Questions & Answers

If R is the radius of circumcentre of $\Delta ABC,$ then $R=\dfrac{abc}{4S}$
(A) True
(B) False

Answer Verified Verified
Hint: Use area of triangle formula, where two sides of triangle and angle between them is given. Use sine rule related with circumradius to get the given relation.

Complete step-by-step answer:
Here, we have given R as a radius of circumcircle i.e. circumradius and need to prove the relation;
Where (a, b, c) are sides of the triangle as denoted in the diagram.

Where O is the centre of the circle C, which is circumscribing the triangle ABC.
R = Circumradius of triangle ABC.
We can write sine rule in $\Delta ABC$ involving circumradius R as;
$\dfrac{\sin A}{a}=\dfrac{\sin B}{b}=\dfrac{\sin C}{c}=\dfrac{1}{2R}..............\left( 2 \right)$
As we have a formula of area with involvement of two sides and angle between them.
Let the area be represented by S.
$Area=S=\dfrac{1}{2}bc\sin A=\dfrac{1}{2}ab\sin C=\dfrac{1}{2}ac\sin B........\left( 3 \right)$
Now, from equation (2) and (3), we can write an equation with respect to one angle as
$\dfrac{\sin A}{a}=\dfrac{1}{2R}\text{ and }S=\dfrac{1}{2}bc\sin A$
Substituting value of sin A from the relation $\dfrac{\sin A}{a}=\dfrac{1}{2R}\text{ to }S=\dfrac{1}{2}bc\sin A$, we get;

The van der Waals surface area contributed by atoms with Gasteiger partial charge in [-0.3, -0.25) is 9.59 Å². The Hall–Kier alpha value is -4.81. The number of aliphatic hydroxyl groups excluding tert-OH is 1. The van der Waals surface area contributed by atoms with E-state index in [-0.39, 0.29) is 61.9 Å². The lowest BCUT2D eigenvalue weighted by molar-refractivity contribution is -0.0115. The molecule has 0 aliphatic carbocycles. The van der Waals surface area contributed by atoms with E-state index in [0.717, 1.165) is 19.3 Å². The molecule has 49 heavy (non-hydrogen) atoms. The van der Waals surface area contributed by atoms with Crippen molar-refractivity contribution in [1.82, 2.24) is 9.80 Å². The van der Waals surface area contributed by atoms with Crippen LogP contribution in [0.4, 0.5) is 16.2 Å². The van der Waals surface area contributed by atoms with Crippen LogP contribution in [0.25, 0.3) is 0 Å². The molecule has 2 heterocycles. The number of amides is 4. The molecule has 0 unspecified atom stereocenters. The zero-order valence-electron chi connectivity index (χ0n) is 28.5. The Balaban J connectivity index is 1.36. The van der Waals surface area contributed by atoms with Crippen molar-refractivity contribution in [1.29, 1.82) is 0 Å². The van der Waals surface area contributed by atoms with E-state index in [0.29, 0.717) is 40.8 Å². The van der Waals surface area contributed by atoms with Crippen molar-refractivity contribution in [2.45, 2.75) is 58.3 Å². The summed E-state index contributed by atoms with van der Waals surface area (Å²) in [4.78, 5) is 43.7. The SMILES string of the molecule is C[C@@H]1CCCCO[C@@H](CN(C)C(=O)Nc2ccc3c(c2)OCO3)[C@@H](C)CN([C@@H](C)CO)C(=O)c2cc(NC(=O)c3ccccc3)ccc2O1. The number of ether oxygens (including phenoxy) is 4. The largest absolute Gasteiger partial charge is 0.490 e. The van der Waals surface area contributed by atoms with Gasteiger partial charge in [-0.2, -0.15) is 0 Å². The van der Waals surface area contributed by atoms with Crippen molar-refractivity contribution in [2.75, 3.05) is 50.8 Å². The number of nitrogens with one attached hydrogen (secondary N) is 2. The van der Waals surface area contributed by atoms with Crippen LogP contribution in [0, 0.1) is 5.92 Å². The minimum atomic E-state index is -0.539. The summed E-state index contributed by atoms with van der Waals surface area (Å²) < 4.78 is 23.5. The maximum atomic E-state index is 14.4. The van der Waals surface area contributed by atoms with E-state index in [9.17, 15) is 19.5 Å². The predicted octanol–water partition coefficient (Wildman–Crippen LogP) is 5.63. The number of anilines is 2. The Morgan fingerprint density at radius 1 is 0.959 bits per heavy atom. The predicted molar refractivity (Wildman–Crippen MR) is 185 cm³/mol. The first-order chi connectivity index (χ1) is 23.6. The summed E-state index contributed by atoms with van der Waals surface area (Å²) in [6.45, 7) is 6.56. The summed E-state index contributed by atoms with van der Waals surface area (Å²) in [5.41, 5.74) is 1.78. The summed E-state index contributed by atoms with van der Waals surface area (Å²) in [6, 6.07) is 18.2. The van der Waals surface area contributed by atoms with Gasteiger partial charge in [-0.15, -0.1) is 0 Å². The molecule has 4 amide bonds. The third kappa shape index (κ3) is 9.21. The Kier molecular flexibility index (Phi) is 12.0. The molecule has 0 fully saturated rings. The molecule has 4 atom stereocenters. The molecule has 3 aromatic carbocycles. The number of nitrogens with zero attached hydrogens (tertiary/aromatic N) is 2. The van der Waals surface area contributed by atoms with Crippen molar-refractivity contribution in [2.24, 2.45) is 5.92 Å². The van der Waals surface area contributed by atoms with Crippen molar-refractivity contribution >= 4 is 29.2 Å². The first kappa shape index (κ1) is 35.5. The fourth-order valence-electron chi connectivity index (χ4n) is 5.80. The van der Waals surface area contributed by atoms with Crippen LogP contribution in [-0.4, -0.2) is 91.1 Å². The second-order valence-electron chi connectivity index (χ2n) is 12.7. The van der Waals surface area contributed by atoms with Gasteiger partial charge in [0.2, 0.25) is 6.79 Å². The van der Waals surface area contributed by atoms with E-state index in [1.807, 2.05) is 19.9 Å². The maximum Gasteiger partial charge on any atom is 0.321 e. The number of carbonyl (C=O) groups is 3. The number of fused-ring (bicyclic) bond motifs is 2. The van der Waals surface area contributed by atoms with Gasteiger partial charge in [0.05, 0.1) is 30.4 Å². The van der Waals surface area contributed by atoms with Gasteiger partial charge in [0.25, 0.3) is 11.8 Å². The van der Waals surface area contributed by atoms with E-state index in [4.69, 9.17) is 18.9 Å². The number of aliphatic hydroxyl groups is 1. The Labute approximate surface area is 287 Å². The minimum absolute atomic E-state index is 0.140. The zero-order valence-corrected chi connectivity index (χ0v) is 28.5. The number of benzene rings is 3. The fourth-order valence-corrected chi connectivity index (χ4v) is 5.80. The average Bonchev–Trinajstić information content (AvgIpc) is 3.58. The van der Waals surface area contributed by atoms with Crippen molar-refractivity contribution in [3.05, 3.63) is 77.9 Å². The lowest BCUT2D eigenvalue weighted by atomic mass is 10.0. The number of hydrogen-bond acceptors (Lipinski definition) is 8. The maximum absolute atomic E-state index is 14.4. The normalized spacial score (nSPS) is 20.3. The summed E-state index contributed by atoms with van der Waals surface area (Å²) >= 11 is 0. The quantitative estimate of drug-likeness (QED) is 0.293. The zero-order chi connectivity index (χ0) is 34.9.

As $\sin A=\dfrac{a}{2R}$ from the first relation, now putting value of sin A in $S=\dfrac{1}{2}bc\sin A$, we get
  & S=\dfrac{1}{2}bc\dfrac{a}{2R} \\
 & S=\dfrac{abc}{4R} \\
Transferring R to other side, we get;
Hence, the relation given in the problem is true.
Note: One can go wrong with the formula of area of the triangle. One can apply heron’s formula for proving i.e.
  & S=\sqrt{s\left( s-a \right)\left( s-b \right)\left( s-c \right)} \\
 & s=\dfrac{a+b+c}{2} \\
Which will make the solution very complex.
One can go wrong while writing sine rule as;
$\dfrac{\sin A}{a}=\dfrac{\sin B}{b}=\dfrac{\sin C}{c}=\dfrac{2R}{1}$ which is wrong.
Correct equation of sine rule will be,
$\dfrac{\sin A}{a}=\dfrac{\sin B}{b}=\dfrac{\sin C}{c}=\dfrac{1}{2R}$.

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